Proteins were identified using shotgun tandem mass spectrometry essentially as described previously (Krogan et al., 2002 blue right-pointing triangle). Briefly, the protein fractions were concentrated and denatured by trichloroacetic acid (TCA) precipitation. The pellets were resuspended in 100 mM NH4HCO3/1 mM CaCl2 buffer, pH 8.5, and digested by trypsin overnight at 37°C with 2 μl of immobilized trypsin beads (Poroszyme; PerSeptive/Applied Biosystems; Streetsville, ON, Canada). The digested peptides were loaded manually as described previously (Gatlin et al., 1998 blue right-pointing triangle) and fractionated on a fused silica capillary microcolumn packed with ~7 cm (150 μm i.d.) reverse phase C18 resin (Zorbax Eclipse XDB-C18; Agilent Technologies, Mississauga, ON, Canada). The peptides were eluted into an online LCQ Deca quadrupole ion trap tandem mass spectrometer (Thermo Electron, Waltham, MA) by a linear gradient of 5-60% solvent B (100% acetonitrile; solvent A consisted of 5% acetonitrile, 0.5% acetic acid, and 0.02% heptafluoro-butyric acid). The flow rate at the tip of the needle was set to ~300 nl/min by programming the high-performance liquid chromatography pump and use of a split line. The mass spectrometer cycled through four scans (one full mass scan followed by three tandem mass spectrometry scans of the successive three most intense ions) as the gradient progressed. Peptide precursor ions were automatically selected, whereas a dynamic exclusion list was used to minimize collection of redundant spectra. All tandem mass spectra were searched using a distributed version of the SEQUEST algorithm (Eng et al., 1994 blue right-pointing triangle) against a nonredundant yeast protein sequence database (6/2000). High-confidence matches (p value < 0.05) were detected using the STATQUEST probability filter algorithm (Kislinger et al., 2003 blue right-pointing triangle).

Expression and Purification of Recombinant Proteins

All recombinant proteins were expressed in bacteria using the T7 expression system. His6-Slx4, His6-Slx4/Slx1, and His6-Slx4/Slx1/Rtt107 were expressed from plasmids pNJ6408, pNJ6125, and pKR6131, respectively, and purified essentially as described previously (Fricke and Brill, 2003 blue right-pointing triangle). His6-Rtt107 and His6-Rtt107-FLAG/Slx4 were expressed from plasmids pNJ6653 and pJF6655, respectively, and were purified as follows: Escherichia coli BL21-RIL cells were transformed and grown at 37°C in 1 liter of LB containing 30 μg/ml kanamycin until the optical density (OD)600 was equal to 0.1. The culture was shifted to 15°C for 1 h, or until the OD600 was equal to 0.5, and protein production was induced by the addition of isopropyl β-d-thiogalactoside to 0.4 mM. Expression continued for 16 h after which the cells were pelleted, washed, and resuspended in 40 ml of buffer N (25 mM Tris-HCl, pH 8.1, 10% glycerol, 500 mM NaCl, 0.01% NP-40, and 0.1 mM phenylmethylsulfonyl fluoride [PMSF]) containing the following protease inhibitors: 10 μg/ml pepstatin, 5 μg/ml leupeptin, 10 mM benzamidine, and 100 μg/ml bacitracin. The cells were then incubated with 0.1 mg/ml lysozyme on ice for 15 min, sonicated three times for 1 min each, and centrifuged at 30,600 × g for 30 min. The soluble portion was collected, passed through a 0.45-μm cellulose acetate filter, made 10 mM in imidazole, and applied to a 1-ml His-Trap column on an AKTA fast-performance liquid chromatography (GE Healthcare, Little Chalfont, Buckinghamshire, United Kingdom). The affinity column was washed with 10 column volumes of buffer N containing 10 mM imidazole and eluted with a 6 ml of linear gradient of buffer N containing 10-500 mM imidazole. The peak fractions were identified by SDS-PAGE, pooled, made 1 mM in EDTA, and chromatographed on a 24-ml Superdex 200 sizing column in buffer C (25 mM Tris-HCl, pH 7.5, 1 mM EDTA, 0.01% NP-40, 1 mM DTT, and 0.1 mM PMSF) containing 250 mM NaCl. The peak fractions from this column were pooled and stored at -80°C.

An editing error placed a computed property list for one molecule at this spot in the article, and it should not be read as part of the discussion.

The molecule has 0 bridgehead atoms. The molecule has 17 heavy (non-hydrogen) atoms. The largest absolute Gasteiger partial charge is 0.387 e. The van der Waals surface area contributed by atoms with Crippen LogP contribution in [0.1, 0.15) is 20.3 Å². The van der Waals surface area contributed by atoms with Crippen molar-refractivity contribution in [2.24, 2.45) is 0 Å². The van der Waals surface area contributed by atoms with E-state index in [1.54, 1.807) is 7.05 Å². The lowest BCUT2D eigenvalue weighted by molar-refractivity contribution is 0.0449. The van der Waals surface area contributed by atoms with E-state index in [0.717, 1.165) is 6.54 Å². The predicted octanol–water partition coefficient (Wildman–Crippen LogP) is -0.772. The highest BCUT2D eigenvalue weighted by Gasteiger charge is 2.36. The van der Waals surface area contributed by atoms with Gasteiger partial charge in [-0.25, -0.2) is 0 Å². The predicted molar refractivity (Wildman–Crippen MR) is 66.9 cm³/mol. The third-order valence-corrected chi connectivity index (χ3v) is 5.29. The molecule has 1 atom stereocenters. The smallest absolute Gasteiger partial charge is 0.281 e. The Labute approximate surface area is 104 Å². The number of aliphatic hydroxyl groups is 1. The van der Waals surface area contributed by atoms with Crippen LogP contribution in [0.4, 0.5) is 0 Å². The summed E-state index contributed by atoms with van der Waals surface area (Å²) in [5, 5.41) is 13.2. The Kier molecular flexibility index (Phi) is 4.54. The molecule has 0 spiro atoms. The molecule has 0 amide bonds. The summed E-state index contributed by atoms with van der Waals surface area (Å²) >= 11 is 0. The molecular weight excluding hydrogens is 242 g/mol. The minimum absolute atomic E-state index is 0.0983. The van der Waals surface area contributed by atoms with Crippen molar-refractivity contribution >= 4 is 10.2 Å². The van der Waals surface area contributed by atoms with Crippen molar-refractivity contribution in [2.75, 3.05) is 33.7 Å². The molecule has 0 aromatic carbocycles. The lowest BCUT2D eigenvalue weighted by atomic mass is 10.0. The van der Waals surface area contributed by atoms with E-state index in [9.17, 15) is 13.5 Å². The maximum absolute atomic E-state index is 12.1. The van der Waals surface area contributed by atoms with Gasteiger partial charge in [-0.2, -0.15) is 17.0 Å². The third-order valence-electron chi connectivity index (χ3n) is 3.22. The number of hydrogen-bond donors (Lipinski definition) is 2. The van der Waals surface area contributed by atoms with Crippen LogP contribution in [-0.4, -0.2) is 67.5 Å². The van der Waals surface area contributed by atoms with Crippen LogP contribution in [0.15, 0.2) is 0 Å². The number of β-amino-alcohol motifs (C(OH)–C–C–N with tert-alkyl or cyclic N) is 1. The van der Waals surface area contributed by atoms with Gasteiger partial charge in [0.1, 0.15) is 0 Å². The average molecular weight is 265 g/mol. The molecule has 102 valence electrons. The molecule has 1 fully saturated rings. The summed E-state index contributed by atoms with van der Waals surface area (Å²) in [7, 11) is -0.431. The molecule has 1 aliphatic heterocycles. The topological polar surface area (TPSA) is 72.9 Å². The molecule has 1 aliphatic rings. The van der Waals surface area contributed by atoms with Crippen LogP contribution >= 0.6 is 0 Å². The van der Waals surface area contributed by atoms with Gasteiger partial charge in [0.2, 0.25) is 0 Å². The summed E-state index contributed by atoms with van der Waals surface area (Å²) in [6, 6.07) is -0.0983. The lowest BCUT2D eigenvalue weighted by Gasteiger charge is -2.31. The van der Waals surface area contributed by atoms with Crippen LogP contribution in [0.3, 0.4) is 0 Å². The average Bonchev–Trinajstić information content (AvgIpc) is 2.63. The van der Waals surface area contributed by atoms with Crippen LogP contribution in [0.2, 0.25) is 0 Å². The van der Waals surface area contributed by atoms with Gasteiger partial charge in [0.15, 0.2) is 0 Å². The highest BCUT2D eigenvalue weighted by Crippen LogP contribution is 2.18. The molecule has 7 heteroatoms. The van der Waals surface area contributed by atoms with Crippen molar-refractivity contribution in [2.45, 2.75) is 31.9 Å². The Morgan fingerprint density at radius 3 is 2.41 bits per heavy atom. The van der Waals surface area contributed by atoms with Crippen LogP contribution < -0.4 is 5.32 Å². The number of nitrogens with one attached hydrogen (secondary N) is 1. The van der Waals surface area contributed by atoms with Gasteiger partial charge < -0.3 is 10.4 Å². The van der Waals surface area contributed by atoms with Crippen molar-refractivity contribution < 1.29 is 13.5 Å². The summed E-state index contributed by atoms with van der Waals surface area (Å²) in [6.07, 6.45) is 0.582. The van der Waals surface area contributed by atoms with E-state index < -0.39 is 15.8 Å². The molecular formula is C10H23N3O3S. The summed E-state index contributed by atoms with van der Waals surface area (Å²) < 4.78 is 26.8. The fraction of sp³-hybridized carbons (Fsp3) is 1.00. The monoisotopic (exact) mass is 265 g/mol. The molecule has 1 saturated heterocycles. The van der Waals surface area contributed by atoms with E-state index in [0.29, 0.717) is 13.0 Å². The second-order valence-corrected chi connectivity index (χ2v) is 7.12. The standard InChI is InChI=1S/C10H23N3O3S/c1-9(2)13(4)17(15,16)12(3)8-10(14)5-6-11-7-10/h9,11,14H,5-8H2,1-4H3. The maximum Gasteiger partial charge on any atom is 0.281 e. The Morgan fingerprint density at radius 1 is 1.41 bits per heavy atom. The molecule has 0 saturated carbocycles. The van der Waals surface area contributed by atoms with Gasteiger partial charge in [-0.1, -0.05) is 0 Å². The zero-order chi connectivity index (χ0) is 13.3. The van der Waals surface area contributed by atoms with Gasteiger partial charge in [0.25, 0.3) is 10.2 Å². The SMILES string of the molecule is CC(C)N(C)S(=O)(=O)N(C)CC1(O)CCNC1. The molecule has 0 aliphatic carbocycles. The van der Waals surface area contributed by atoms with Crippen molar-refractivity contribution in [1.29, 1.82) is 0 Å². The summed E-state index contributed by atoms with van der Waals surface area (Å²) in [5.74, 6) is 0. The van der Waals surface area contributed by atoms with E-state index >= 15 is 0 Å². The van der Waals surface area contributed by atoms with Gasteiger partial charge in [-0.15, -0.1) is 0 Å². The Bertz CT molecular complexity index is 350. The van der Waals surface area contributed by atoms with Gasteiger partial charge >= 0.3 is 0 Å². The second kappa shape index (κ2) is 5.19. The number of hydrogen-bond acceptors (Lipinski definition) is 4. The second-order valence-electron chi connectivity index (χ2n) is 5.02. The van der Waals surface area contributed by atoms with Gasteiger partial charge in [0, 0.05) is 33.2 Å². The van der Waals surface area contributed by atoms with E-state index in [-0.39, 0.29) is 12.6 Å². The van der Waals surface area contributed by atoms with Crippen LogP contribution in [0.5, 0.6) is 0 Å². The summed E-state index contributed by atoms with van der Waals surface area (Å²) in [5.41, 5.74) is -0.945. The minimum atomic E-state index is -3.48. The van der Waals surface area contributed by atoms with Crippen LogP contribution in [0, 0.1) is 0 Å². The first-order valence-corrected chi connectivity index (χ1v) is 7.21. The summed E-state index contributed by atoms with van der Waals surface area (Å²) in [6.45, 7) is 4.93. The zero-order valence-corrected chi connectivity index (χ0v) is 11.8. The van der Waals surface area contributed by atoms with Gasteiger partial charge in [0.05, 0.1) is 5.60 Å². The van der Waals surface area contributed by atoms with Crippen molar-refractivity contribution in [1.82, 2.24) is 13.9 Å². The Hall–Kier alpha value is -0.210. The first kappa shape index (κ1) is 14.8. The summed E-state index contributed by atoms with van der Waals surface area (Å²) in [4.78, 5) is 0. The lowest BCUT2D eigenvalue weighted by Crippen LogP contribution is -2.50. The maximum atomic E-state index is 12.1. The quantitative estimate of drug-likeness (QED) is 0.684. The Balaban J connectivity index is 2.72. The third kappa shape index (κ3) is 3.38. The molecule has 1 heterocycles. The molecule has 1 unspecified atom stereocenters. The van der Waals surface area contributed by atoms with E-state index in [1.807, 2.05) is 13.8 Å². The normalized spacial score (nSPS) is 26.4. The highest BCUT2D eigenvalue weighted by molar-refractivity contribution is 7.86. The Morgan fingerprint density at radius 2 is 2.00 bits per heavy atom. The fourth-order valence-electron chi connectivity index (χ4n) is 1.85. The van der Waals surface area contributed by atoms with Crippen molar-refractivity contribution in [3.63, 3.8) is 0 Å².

Immunoprecipitation and Immunoblotting

Immunoprecipitation was performed essentially as described previously (Bellaoui et al., 2003 blue right-pointing triangle). Purified rabbit IgG agarose (Sigma-Aldrich) was used to immunoprecipitate TAP-tagged proteins. Mouse anti-vesicular stomatitis virus (VSV)-G antibody (Roche Diagnostics, Indianapolis, IN) followed by protein G-agarose (GE Healthcare) was used to immunoprecipitate VSV-tagged proteins. Immunoprecipitates were resolved on 7.5% or 10% SDS-polyacrylamide gels, transferred to nitrocellulose membranes, and subjected to immunoblot analysis with rabbit anti-VSV-G (Bethyl Laboratories, Montgomery, TX), peroxidase anti-peroxidase-soluble complex (Sigma-Aldrich), or rabbit IgG (anti-hemagglutinin [HA]; Upstate Biotechnology, Lake Placid, NY) to detect the TAP-tag, mouse anti-HA antibodies (Covance, Berkeley, CA), mouse anti-FLAG antibodies (Sigma-Aldrich), or anti-phospho-[S/T]Q (Cell Signaling Technology, Beverly, MA) antibodies. Immunoblots were developed using SuperSignal ECL (Pierce Chemical, Rockford, IL).

Rad53 In Situ Kinase Assays, Contour-clamped Homogeneous Electric Field (CHEF) Gel Electrophoresis, and Microscopy